Flooded-Cell Maintenance-Free SLI—Positives: Doesn’t require attention until it dies, satisfactory for starting duties in most frequently used vehicles.

Negatives: “Charge level eyes” are notoriously inaccurate, self-discharge more rapidly than most other styles when not used. Likely applications: Cars whose owners loathe looking under the hood.

Immobilized-Electrolyte SLI—Positives: No maintenance, can operate in any position, have a long shelf life, have a low rate of self-discharge, so they typically last two to three times as long as flooded-cell units. (Optima reports Society of Automotive Engineers life-cycle testing as 12,000 starts for its 800 CCA red-top battery versus 4,000 starts for conventional batteries.)

Negatives: Initially more expensive than flooded-cell batteries, sensitive to overcharging (check alternator/regulator for proper voltage), shouldn’t be allowed to self-discharge below 11.5 volts, gel-cell styles often have higher internal resistance and sometimes can’t transfer current as efficiently as other styles. Likely applications: High-vibration environments such as off-road vehicles and/or where battery corrosion is a concern (such as collector/show cars).

Flooded-Cell Deep-Cycle—Positives: Can deliver full capacity through multiple charge cycles, can be significantly discharged without causing damage, can be left in a discharged state longer than SLIs. Negatives: Discharging below 50% of capacity shortens life, many models don’t have enough CCA for starting duties, self-discharge and sulfation can occur if neglected for long periods during storage, best when used in multiples to reduce discharge level to each individual battery. Likely applications: As a power source for auxiliary accessories, such as vehicle-mounted winches and high-watt audio systems; many marine and RV uses.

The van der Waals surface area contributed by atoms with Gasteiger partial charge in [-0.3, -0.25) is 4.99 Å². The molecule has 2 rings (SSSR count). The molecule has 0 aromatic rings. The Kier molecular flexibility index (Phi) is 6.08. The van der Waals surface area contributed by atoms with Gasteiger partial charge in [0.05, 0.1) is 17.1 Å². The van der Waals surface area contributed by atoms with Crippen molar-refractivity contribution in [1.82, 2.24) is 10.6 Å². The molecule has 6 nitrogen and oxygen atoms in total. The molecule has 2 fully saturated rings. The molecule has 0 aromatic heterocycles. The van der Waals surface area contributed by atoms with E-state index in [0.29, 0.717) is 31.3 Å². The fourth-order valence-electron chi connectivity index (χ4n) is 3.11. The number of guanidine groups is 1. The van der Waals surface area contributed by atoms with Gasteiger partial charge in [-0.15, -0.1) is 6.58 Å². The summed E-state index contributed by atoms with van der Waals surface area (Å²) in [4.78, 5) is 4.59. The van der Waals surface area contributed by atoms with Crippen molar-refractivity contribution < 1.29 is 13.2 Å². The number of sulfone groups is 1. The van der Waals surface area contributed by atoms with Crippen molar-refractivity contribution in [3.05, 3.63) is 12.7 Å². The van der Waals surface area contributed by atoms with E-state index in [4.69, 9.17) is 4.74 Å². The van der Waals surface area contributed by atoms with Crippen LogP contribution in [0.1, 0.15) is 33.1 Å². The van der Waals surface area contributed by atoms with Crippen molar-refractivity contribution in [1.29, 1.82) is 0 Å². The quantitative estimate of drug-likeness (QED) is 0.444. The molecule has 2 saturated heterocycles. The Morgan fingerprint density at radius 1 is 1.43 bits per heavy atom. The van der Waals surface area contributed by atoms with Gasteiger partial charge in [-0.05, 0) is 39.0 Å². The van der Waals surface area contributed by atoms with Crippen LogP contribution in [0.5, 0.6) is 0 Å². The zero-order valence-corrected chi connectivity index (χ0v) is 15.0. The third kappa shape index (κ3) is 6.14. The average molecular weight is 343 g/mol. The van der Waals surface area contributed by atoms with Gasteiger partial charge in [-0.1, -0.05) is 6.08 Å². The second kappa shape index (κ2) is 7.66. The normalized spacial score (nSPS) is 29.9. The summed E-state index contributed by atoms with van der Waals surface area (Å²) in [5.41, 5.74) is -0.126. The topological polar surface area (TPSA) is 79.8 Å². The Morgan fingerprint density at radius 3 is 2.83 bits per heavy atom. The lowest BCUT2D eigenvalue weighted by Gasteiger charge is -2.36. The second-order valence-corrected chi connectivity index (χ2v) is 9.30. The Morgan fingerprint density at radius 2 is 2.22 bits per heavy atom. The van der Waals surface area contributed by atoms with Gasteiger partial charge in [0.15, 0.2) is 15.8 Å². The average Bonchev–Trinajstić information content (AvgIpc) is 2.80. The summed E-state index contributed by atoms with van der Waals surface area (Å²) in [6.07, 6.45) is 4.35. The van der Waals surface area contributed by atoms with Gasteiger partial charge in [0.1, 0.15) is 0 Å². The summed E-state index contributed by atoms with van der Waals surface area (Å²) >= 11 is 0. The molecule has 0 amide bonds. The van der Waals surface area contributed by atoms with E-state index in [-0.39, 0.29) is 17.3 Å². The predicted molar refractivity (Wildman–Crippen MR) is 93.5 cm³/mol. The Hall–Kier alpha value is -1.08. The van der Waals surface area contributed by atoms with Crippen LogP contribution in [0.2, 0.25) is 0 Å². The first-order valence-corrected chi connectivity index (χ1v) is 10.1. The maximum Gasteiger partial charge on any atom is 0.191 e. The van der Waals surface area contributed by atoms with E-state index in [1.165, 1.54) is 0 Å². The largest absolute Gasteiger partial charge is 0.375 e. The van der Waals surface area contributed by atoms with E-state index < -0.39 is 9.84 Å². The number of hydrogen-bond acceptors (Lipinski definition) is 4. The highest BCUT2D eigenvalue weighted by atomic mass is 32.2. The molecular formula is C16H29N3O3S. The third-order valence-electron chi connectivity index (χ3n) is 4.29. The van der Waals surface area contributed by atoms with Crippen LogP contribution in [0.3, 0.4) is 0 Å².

Immobilized-Electrolyte Deep-Cycle—Positives: Same as above, no maintenance, can be mounted in any position, rate of self-discharge is less than flooded-cell units (although batteries can lose up to 1% of capacity per day when left uncharged), some models have enough CCA to be used for SLI duties. Negatives: Expensive, state of “health” requires a voltmeter to monitor. Likely applications: Possibly the best all-around choice: some models can function as dual-purpose cranking/deep-cycle batteries, good for vehicles whose auxiliary power requirements (winches, lights, mega-watt sound system, etc.) exceed the alternator’s charging capability and/or run accessories with the engine off.